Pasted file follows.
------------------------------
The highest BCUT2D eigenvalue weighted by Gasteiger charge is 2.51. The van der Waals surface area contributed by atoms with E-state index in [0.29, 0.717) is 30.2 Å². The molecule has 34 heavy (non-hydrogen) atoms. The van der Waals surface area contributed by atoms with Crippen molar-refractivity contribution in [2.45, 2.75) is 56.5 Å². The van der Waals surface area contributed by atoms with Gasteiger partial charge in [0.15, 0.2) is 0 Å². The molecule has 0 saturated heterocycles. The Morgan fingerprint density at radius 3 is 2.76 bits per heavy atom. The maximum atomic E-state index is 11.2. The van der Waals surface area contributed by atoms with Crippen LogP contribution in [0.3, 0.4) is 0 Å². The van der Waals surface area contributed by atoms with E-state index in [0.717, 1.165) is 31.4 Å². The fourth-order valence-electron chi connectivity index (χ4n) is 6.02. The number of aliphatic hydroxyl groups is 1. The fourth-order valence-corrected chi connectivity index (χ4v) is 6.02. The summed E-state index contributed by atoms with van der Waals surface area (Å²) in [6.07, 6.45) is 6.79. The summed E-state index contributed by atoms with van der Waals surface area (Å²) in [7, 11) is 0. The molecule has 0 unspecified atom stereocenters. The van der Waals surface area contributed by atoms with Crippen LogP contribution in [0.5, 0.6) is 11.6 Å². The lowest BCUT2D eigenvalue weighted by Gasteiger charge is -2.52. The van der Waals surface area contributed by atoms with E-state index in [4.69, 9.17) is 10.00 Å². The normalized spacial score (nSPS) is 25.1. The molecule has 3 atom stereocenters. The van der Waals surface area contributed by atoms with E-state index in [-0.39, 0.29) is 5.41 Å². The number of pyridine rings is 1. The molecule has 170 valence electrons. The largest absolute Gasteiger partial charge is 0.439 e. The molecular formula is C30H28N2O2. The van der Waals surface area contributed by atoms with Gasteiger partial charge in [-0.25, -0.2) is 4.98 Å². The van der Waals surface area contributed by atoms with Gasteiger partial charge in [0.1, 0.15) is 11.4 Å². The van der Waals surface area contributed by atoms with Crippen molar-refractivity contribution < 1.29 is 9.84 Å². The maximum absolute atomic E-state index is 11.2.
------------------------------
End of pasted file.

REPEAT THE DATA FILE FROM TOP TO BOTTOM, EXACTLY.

The highest BCUT2D eigenvalue weighted by Gasteiger charge is 2.51. The van der Waals surface area contributed by atoms with E-state index in [0.29, 0.717) is 30.2 Å². The molecule has 34 heavy (non-hydrogen) atoms. The van der Waals surface area contributed by atoms with Crippen molar-refractivity contribution in [2.45, 2.75) is 56.5 Å². The van der Waals surface area contributed by atoms with Gasteiger partial charge in [0.15, 0.2) is 0 Å². The molecule has 0 saturated heterocycles. The Morgan fingerprint density at radius 3 is 2.76 bits per heavy atom. The maximum atomic E-state index is 11.2. The van der Waals surface area contributed by atoms with Crippen LogP contribution in [0.3, 0.4) is 0 Å². The van der Waals surface area contributed by atoms with E-state index in [0.717, 1.165) is 31.4 Å². The fourth-order valence-electron chi connectivity index (χ4n) is 6.02. The number of aliphatic hydroxyl groups is 1. The fourth-order valence-corrected chi connectivity index (χ4v) is 6.02. The summed E-state index contributed by atoms with van der Waals surface area (Å²) in [6.07, 6.45) is 6.79. The summed E-state index contributed by atoms with van der Waals surface area (Å²) in [7, 11) is 0. The molecule has 0 unspecified atom stereocenters. The van der Waals surface area contributed by atoms with Crippen LogP contribution in [0.5, 0.6) is 11.6 Å². The lowest BCUT2D eigenvalue weighted by Gasteiger charge is -2.52. The van der Waals surface area contributed by atoms with E-state index in [4.69, 9.17) is 10.00 Å². The normalized spacial score (nSPS) is 25.1. The molecule has 3 atom stereocenters. The van der Waals surface area contributed by atoms with E-state index in [-0.39, 0.29) is 5.41 Å². The number of pyridine rings is 1. The molecule has 170 valence electrons. The largest absolute Gasteiger partial charge is 0.439 e. The molecular formula is C30H28N2O2. The van der Waals surface area contributed by atoms with Gasteiger partial charge in [-0.25, -0.2) is 4.98 Å². The van der Waals surface area contributed by atoms with Gasteiger partial charge in [0.1, 0.15) is 11.4 Å². The van der Waals surface area contributed by atoms with Crippen molar-refractivity contribution < 1.29 is 9.84 Å². The maximum absolute atomic E-state index is 11.2.